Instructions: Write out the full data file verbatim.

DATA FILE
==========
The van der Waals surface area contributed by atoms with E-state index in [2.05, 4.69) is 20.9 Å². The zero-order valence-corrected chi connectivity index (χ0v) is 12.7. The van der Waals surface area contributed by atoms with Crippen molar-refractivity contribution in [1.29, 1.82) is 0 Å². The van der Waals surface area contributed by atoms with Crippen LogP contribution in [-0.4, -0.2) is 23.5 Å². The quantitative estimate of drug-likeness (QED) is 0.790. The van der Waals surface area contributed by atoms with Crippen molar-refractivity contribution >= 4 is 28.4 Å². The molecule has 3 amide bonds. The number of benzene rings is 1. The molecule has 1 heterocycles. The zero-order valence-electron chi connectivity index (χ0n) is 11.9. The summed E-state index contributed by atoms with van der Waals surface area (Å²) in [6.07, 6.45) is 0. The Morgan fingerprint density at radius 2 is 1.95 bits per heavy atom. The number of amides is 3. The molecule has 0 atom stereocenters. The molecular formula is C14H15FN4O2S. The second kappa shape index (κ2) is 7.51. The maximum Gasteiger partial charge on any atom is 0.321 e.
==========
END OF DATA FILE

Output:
The van der Waals surface area contributed by atoms with E-state index in [2.05, 4.69) is 20.9 Å². The zero-order valence-corrected chi connectivity index (χ0v) is 12.7. The van der Waals surface area contributed by atoms with Crippen molar-refractivity contribution in [1.29, 1.82) is 0 Å². The van der Waals surface area contributed by atoms with Crippen LogP contribution in [-0.4, -0.2) is 23.5 Å². The quantitative estimate of drug-likeness (QED) is 0.790. The van der Waals surface area contributed by atoms with Crippen molar-refractivity contribution >= 4 is 28.4 Å². The molecule has 3 amide bonds. The number of benzene rings is 1. The molecule has 1 heterocycles. The zero-order valence-electron chi connectivity index (χ0n) is 11.9. The summed E-state index contributed by atoms with van der Waals surface area (Å²) in [6.07, 6.45) is 0. The Morgan fingerprint density at radius 2 is 1.95 bits per heavy atom. The number of amides is 3. The molecule has 0 atom stereocenters. The molecular formula is C14H15FN4O2S. The second kappa shape index (κ2) is 7.51. The maximum Gasteiger partial charge on any atom is 0.321 e.